Dutton’s diagnosis was met with glee by many here in Australia. It’s not a stretch to say he is the most openly hated member of the conservative Liberal Party—the sort of politician who prompts articles such as “A Brief Timeline of Every Fucked Up Thing Peter Dutton Has Done.” Close readers of Australian politics may recall his role in the 2018 leadership spill that ousted the more moderate leader Malcolm Turnbull over his willingness to act on climate change, with Dutton ultimately being foiled by a majority of his own right-wing party. The former cop is known for his barely concealed dog-whistle racism, whether that’s suggesting people are afraid to go out to dinner in my state due to “African gangs” or joking about island nations being destroyed by rising sea levels. But it’s his hard-line immigration policies that no doubt bring him the most vitriol. His Home Affairs “mega portfolio” is responsible for overseeing Australia’s draconian refugee detention regime, one which he has worked to make more secretive in his time at the helm, while actively fighting against introducing humane medical transfer laws or allowing them to be used. In his years in the role, Dutton has become known for suggesting suffering detained refugees are lighting themselves on fire or getting raped purely as tactics to reach the mainland.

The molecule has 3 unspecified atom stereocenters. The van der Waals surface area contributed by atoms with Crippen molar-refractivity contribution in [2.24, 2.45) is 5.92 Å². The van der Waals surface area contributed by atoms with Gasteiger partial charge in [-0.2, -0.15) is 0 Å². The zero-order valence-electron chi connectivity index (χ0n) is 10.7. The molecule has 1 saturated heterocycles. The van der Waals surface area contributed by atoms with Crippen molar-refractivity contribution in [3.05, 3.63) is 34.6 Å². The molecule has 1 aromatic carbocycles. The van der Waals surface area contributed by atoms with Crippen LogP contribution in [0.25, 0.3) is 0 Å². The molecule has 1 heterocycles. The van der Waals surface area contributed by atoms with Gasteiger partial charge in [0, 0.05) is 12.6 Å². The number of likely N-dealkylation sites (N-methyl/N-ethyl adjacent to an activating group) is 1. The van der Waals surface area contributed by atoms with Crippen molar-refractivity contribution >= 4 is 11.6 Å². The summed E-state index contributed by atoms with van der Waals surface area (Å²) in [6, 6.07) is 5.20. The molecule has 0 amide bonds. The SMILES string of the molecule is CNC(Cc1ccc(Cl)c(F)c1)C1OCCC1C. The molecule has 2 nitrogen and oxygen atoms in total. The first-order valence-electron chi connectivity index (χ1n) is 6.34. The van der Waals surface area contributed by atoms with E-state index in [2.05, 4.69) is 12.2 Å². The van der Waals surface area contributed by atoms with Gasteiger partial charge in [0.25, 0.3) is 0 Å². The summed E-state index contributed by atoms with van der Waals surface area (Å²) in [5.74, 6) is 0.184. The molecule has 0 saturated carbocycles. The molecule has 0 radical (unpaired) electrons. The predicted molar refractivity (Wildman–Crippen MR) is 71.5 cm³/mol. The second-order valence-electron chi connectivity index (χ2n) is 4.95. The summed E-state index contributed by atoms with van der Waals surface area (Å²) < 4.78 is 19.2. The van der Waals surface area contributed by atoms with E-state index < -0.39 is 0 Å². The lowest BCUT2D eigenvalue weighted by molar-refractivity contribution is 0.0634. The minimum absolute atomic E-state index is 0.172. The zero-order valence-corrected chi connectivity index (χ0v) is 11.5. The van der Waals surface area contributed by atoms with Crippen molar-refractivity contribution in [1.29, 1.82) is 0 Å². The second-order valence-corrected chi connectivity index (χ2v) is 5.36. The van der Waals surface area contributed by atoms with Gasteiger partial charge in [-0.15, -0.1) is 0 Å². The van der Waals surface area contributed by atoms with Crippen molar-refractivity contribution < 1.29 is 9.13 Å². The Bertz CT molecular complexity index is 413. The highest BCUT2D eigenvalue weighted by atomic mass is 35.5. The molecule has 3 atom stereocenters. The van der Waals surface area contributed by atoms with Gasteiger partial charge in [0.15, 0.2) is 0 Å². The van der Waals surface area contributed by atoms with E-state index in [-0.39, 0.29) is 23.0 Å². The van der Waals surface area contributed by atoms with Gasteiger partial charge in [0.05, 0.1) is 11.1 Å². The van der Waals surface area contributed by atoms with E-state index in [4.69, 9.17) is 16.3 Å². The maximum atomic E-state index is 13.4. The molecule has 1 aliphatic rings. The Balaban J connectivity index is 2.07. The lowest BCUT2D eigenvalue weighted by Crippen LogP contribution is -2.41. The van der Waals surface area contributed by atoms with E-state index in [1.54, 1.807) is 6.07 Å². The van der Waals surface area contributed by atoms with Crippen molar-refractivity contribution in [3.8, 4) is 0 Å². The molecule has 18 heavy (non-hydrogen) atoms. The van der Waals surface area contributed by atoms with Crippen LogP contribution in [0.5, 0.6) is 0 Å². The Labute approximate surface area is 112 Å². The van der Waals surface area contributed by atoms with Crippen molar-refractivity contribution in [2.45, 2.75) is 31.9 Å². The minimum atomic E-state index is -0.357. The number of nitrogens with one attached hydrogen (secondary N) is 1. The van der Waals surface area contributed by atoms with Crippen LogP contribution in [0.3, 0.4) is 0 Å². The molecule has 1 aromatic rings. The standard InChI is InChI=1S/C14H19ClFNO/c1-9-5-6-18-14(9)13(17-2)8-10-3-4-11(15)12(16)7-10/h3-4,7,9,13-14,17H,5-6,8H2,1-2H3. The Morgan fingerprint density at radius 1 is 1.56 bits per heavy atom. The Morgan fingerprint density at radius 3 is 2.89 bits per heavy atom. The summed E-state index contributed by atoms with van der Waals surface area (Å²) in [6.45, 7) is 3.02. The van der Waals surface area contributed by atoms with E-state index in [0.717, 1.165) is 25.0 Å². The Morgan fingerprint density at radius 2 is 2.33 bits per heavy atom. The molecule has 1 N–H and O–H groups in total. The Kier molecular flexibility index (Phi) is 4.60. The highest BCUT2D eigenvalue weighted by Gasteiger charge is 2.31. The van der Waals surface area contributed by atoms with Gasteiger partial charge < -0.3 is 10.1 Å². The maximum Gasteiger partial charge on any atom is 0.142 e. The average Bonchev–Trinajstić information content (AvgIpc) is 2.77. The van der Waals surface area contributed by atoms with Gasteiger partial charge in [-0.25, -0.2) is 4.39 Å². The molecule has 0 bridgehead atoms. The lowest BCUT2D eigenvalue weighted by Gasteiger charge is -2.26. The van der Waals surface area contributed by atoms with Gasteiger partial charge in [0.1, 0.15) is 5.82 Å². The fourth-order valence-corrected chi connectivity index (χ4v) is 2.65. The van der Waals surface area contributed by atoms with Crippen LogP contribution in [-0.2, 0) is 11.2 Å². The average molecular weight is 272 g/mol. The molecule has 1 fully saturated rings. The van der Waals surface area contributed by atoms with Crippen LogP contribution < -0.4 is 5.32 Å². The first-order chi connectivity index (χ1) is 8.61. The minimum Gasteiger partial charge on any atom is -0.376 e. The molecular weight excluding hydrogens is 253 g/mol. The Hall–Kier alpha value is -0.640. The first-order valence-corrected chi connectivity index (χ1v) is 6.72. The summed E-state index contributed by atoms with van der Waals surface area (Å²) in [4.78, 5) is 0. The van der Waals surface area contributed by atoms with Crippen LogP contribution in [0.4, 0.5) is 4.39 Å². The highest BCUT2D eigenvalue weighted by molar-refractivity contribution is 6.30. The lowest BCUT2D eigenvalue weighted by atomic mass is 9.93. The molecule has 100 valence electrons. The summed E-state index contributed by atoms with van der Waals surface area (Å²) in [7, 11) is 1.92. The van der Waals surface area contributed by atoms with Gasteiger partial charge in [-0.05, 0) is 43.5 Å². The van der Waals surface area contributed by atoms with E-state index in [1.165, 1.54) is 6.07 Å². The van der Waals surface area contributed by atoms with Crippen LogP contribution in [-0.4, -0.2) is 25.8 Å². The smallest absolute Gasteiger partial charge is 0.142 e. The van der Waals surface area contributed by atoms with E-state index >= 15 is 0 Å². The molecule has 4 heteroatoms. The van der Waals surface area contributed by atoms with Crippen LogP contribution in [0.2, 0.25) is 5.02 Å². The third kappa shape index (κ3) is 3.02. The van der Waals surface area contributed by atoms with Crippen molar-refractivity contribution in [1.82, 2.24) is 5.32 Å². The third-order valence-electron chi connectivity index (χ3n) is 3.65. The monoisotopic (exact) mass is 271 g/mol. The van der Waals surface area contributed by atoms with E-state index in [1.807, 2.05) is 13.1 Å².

Imagine, if you will, that Stephen Miller had just been diagnosed with the coronavirus, and you can perhaps begin to understand the online reaction.
Australian Twitter exploded, going from frustration with the government’s newly announced large-gathering ban (which won’t kick in until Monday for highly suspicious reasons) and sadness at the cancellation of the Melbourne International Comedy Festival to uncontained mirth.